"I believe what we accomplish with our artisan partners everyday is profoundly important, even though it’s deeply challenging," says Bentley. "We are in the trenches solving challenges alongside [our artisan partners]. It is so rewarding to see their success as a result of The Citizenry, and I want to further that impact."

Ariel Kaye of Parachute

"I was a super consumer of home goods, and when it came to bedding, I couldn’t find a single brand that was high quality, affordable, or easy to buy," says Parachute founder Ariel Kaye, who was able to marry her love of design with her skills in advertising and brand development.

While working in advertising and brand development in New York, Ariel Kaye—a self-described "super consumer of home goods"—was frustrated by the lack of accessibly priced, high-quality bedding. "I recognized a true business opportunity—there was a serious void in the market," she says. To fill that need, she launched Parachute as a direct-to-consumer, online-only purveyor of premium bedding. 

Since then, the company has expanded beyond the bedroom, developing collections for the living room, bathroom, kitchen, and beyond; Parachute has also opened several brick-and-mortar stores around the country. The best part about starting her own business? Kaye says that "creating something that people care about and that has impact are my favorite parts of being an entrepreneur."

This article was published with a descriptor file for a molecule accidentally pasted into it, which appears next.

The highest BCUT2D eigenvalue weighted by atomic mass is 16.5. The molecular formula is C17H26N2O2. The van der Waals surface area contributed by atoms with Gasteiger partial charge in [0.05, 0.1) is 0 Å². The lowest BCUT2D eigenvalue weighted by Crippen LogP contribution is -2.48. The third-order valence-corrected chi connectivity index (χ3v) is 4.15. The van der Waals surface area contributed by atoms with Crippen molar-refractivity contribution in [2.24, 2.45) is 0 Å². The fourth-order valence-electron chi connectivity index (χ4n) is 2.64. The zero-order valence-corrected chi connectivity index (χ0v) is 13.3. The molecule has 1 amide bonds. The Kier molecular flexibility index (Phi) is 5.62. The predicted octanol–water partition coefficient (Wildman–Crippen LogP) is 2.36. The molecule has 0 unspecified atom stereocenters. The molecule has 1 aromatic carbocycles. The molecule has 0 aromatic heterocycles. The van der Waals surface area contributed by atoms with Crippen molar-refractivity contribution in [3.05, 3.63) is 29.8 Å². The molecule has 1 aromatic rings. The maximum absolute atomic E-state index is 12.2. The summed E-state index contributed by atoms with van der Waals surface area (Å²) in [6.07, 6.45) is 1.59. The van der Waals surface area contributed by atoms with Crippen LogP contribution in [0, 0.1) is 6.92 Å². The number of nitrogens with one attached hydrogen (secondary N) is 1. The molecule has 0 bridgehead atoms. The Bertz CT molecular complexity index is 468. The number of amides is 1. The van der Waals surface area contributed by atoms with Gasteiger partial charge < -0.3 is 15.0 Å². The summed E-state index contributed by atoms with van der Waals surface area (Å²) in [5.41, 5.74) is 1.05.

Known for their everyday essentials, Parachute offers goods ranging from bedding to bath towels, and slippers to bathrobes.

Miki Agrawal of Tushy

"Since the late 1800s, we have been lead to believe that toilet paper does the job," says Tushy founder Miki Agrawal, "but all it does is cost us money every month (to the tune of billions of dollars per year if you add us all together), kill millions of trees per year, and cause chronic infections and disease like UTIs, hemorrhoids, and fissures."